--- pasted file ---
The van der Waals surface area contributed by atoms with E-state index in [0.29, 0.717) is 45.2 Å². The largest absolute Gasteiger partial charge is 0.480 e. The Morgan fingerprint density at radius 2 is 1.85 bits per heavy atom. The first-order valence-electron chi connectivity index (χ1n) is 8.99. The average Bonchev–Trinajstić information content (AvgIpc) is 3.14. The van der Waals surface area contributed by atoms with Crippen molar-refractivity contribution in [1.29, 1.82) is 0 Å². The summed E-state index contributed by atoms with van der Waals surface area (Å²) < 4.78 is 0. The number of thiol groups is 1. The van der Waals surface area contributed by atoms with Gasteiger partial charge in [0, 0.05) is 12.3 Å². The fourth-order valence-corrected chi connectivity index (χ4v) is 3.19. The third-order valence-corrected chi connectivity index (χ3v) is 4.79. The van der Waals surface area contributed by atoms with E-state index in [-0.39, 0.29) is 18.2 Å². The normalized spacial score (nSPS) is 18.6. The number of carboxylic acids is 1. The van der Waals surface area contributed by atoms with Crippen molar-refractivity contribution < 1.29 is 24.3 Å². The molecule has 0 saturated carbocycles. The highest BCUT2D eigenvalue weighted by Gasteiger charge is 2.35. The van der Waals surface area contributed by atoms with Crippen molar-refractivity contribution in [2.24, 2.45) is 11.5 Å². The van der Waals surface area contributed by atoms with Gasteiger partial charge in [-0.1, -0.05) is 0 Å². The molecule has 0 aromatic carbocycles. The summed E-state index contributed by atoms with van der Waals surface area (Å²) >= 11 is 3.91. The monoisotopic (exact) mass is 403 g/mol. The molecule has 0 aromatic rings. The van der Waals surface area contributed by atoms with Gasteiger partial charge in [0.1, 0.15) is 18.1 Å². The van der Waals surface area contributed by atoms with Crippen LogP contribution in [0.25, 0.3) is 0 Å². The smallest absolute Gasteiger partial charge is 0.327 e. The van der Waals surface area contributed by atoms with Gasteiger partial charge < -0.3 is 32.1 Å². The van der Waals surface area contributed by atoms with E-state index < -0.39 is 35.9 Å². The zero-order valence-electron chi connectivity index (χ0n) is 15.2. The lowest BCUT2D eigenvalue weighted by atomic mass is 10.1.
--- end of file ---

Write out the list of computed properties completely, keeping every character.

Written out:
The van der Waals surface area contributed by atoms with E-state index in [0.29, 0.717) is 45.2 Å². The largest absolute Gasteiger partial charge is 0.480 e. The Morgan fingerprint density at radius 2 is 1.85 bits per heavy atom. The first-order valence-electron chi connectivity index (χ1n) is 8.99. The average Bonchev–Trinajstić information content (AvgIpc) is 3.14. The van der Waals surface area contributed by atoms with Crippen molar-refractivity contribution in [1.29, 1.82) is 0 Å². The summed E-state index contributed by atoms with van der Waals surface area (Å²) < 4.78 is 0. The number of thiol groups is 1. The van der Waals surface area contributed by atoms with Gasteiger partial charge in [0, 0.05) is 12.3 Å². The fourth-order valence-corrected chi connectivity index (χ4v) is 3.19. The third-order valence-corrected chi connectivity index (χ3v) is 4.79. The van der Waals surface area contributed by atoms with E-state index in [-0.39, 0.29) is 18.2 Å². The normalized spacial score (nSPS) is 18.6. The number of carboxylic acids is 1. The van der Waals surface area contributed by atoms with Crippen molar-refractivity contribution < 1.29 is 24.3 Å². The molecule has 0 saturated carbocycles. The highest BCUT2D eigenvalue weighted by Gasteiger charge is 2.35. The van der Waals surface area contributed by atoms with Crippen molar-refractivity contribution in [2.24, 2.45) is 11.5 Å². The van der Waals surface area contributed by atoms with Gasteiger partial charge in [-0.1, -0.05) is 0 Å². The molecule has 0 aromatic carbocycles. The summed E-state index contributed by atoms with van der Waals surface area (Å²) >= 11 is 3.91. The monoisotopic (exact) mass is 403 g/mol. The molecule has 0 aromatic rings. The van der Waals surface area contributed by atoms with Gasteiger partial charge in [0.1, 0.15) is 18.1 Å². The van der Waals surface area contributed by atoms with Crippen LogP contribution in [0.25, 0.3) is 0 Å². The smallest absolute Gasteiger partial charge is 0.327 e. The van der Waals surface area contributed by atoms with Gasteiger partial charge < -0.3 is 32.1 Å². The van der Waals surface area contributed by atoms with E-state index < -0.39 is 35.9 Å². The zero-order valence-electron chi connectivity index (χ0n) is 15.2. The lowest BCUT2D eigenvalue weighted by atomic mass is 10.1.